According to Feiteira, another problem has been a need for more applicants on the waitlist to participate in DHHL’s community consultation process, learn more about the project development plan, and stay on the lookout for a DHHL notice that a parcel of land is available. 

A 2020 DHHL survey suggested that 76 percent of applicants who believed they were awarded a lease refused the offer; 51 percent of those who refused said they didn’t like the location, and 35 percent said they were not ready to accept the award. According to the survey, one in four applicants did not have the savings needed for a down payment. 

“More and more, our beneficiaries on the waitlist are picking up that responsibility and moving themselves forward in establishing relationships directly with the department, attending meetings, giving input,” Feiteira said. “And so, it’s a very slow process, when you’re working in advocacy. But for every person you get to stand up to be their own advocate is one less person you have to advocate for.”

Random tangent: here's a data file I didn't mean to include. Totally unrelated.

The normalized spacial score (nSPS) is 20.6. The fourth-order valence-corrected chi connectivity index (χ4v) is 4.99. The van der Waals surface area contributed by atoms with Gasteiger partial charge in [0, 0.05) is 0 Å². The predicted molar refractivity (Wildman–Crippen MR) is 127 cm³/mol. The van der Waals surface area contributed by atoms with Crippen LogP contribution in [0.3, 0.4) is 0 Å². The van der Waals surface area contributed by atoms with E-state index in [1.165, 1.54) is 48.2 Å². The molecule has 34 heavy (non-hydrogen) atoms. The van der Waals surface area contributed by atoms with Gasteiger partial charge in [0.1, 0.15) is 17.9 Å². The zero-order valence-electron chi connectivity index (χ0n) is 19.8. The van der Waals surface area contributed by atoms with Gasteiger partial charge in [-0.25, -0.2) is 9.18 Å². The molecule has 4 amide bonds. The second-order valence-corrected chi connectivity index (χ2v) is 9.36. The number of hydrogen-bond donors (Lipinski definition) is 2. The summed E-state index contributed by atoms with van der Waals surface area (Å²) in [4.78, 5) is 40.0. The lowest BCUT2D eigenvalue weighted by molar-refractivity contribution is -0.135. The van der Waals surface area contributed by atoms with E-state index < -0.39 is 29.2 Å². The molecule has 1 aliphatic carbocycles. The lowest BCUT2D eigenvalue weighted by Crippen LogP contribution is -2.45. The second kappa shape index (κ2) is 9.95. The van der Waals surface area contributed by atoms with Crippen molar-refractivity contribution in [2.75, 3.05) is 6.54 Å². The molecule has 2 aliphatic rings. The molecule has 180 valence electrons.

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About The Author
Andrew Kennard
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Reporting Intern
Andrew Kennard is a freelance writer for Native News Online. Kennard, a junior at Drake University in Des Moines, Iowa, has interned with Native News Online for two summers. He has also done freelance reporting for the Iowa Capital Dispatch and the Wisconsin Examiner, and he is a beat writer at The Times-Delphic, Drake's student newspaper.